Shelf mark: Ms. Lat 9333.
Date: Rhineland, mid- 15th century.
Size: 355 x 225 mm.
216 pages, all illuminated.
Bound in embossed ivory colour leather.
Full-colour commentary volume.
From the editor to the reader
Alain Touwaide (Smithsonian Institution)
A way of life
A new format
Health, disease and therapeutics
The BnF Tacuinum from the library of count Eberhard im Bart
Eberhard König (Freie Universität Berlin)
Translation and Transcription
Carlos Miranda García-Tejedor (Doctor in History)
Alain Touwaide, Eberhard König and Carlos Miranda García-Tejedor
In the late Middle Ages, princes and the powerful learnt the health and hygiene rules of rational medicine from the Tacuinum Sanitatis, a treatise on well-being and health widely disseminated in the 14th and 15th centuries.
The treatise was written in Arabic by Ububchasym de Baldach, or Ibn Butlân as he was also known, a Christian physician born in Baghdad and who died in 1068. He sets forth the six elements necessary to maintain daily health and avoid being stressed: food and drink, air and the environment, activity and rest, sleep and wakefulness, secretions and excretions of humours, changes or states of mind (happiness, anger, shame, etc). According to Ibn Butlân, illnesses are the result of changes in the balance of some of these elements, therefore he recommended a life in harmony with nature in order to maintain or recover one’s health.
Ibn Butlân’s Taqwin al-sihha were translated into Latin in Palermo, at the court of Manfred, king of Sicily from 1258 to 1266, under the title of Tacuinum Sanitatis. In the late 14th century, in Lombardy, a highly developed series of illustrations was incorporated into this treatise, the starting point for a series of copies that spread beyond Italian frontiers, good evidence of which is this splendid codex made in Renania. Its every folio is illuminated with a miniature and a legend (in Latin, with a subsequent German translation) stating the nature of the element, the characteristics of what is deemed best for human health, its benefits, any harm it may cause and the remedy for such harm.
On sale at the confectioner’s, full of coloured vessels and shining glass jars, are delicious pine nuts with a spiced sugar coating, one of the sweets most popular in the Middle Ages. Also on sale are dried fruit and nuts, figs and raisins, particularly the “large raisins from Gerasa” that Ibn Butlân recommended old people eat in winter since “they are effective against intestinal pain, strengthen the liver and the stomach, and if they burn the blood, this can be remedied with lemon” (f. 54).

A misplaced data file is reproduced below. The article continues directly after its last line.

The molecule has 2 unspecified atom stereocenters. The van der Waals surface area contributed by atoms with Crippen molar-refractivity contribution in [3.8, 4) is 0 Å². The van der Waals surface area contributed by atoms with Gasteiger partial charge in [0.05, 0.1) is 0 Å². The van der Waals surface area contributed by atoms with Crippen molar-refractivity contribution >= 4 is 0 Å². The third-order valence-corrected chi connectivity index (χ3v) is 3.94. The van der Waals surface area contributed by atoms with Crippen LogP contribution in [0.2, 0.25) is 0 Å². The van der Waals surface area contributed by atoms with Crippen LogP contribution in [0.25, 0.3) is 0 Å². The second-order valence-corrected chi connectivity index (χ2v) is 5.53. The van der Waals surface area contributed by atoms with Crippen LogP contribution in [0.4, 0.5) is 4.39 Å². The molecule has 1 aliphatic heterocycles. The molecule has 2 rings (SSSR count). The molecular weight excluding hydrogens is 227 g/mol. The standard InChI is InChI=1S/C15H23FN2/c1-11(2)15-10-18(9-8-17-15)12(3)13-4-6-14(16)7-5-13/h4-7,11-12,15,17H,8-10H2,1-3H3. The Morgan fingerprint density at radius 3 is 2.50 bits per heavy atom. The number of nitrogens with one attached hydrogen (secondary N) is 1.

Ibn Butlân also recommended that brown bread be eaten because “it soothes the stomach, although, to prevent any irritation, it must be accompanied by greasy foods”. This is the most commonplace bread since white bread was reserved for the table of the most privileged. The miniaturist has painted three women, after preparing the dough, putting the loaves in the oven (f. 61v). Other miniatures depict cheese, pasta and butter being made; merchants of salt, birds and almond oil; and vendors of salted meat, candles, silk fabrics, etc.
Harvests of cherries, pomegranates, apricots, walnuts, chestnuts and countless other fruits and vegetables occupy many of the folios in these tables of health explaining the beneficial and harmful effects of each element.
Ibn Butlân also teaches us to enjoy each season of the year, the consequences of each type of climate, wind and snow. He points out the importance of spiritual wellbeing and mentions, for example, the benefits of listening to music, dancing or having a pleasant conversation.
According to the coat of arms at the beginning of the codex (f. Dv), added shortly after it was made, this beautiful manuscript belonged to Count Louis of Wurtemberg and his wife, Matilda, the daughter of Louis of Baviera, the Palatine count of Renania.
This codex is not only an interesting source of medical information and anti-aging remedies, but also a remarkable iconographic source for the study of every-day life in the Middle Ages.